United Nations General Assembly (UNGA)

  • It was established in 1945 under the Charter of the United Nations and is headquartered in New York City.
  • It is one of the six principal organs of the UN and serves as the main policy-making organ of the Organization.
  • It provides a unique forum for multilateral discussion of the full spectrum of international issues covered by the Charter of the United Nations.
  • Each of the 193 Member States of the United Nations has an equal vote.

Special sessions of UNGA

  • The United Nations Charter (Chapter IV, article 20) provides for the General Assembly to meet in special sessions as occasion may require.
  • Special sessions are convened by the Secretary-General at the request of the Security Council or of a majority of the Members of the United Nations.

Emergency special sessions of UNGA

  • An emergency special session of the UN is an unscheduled meeting of the United Nations General Assembly to make urgent recommendations on a particular issue.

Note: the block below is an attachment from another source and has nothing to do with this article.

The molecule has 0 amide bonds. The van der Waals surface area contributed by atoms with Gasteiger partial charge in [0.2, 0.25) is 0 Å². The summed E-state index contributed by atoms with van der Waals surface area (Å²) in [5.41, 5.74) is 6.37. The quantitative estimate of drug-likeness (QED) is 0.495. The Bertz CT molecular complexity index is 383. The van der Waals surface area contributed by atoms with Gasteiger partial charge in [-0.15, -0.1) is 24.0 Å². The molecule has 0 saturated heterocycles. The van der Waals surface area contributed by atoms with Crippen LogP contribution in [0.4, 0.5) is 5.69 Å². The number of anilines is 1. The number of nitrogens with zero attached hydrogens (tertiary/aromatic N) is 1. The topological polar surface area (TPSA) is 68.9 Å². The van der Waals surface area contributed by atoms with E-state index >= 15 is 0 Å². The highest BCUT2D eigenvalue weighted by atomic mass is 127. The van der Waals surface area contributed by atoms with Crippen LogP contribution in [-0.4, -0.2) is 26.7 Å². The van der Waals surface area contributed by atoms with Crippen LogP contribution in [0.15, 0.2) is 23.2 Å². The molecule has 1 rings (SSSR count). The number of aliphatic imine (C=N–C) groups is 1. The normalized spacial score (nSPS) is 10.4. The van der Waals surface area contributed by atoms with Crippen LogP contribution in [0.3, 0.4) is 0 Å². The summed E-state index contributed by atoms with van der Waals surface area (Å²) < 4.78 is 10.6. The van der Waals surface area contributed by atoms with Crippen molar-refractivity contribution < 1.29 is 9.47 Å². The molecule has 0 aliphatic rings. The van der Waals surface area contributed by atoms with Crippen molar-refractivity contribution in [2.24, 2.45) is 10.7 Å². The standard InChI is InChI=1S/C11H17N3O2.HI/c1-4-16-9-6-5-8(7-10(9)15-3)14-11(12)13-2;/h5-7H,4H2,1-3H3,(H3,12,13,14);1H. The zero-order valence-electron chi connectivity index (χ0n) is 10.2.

• If the General Assembly is not in the session, the UN Charter allows it to meet in emergency special session within twenty-four hours of the request therefor.
  • The procedure to call an emergency special session are laid out in the Rules of Procedure of the General Assembly.
    • Emergency special session is called if requested by the Security Council on the vote of any seven members, or by a majority of the Members of the UN.
  • So far, only 11 such emergency session of the General Assembly have been held since 1950.

Implications of resolutions passed by the special emergency sessions

  • These resolutions are not legally-binding. These are symbolic of the world opinion on the crisis and carry political weight as they represent the will of the entire UN membership.

News Summary: UN General Assembly adopts Gaza resolution

  • The 193 members of the UN General Assembly (UNGA) met in a resumed 10th Emergency Special Session.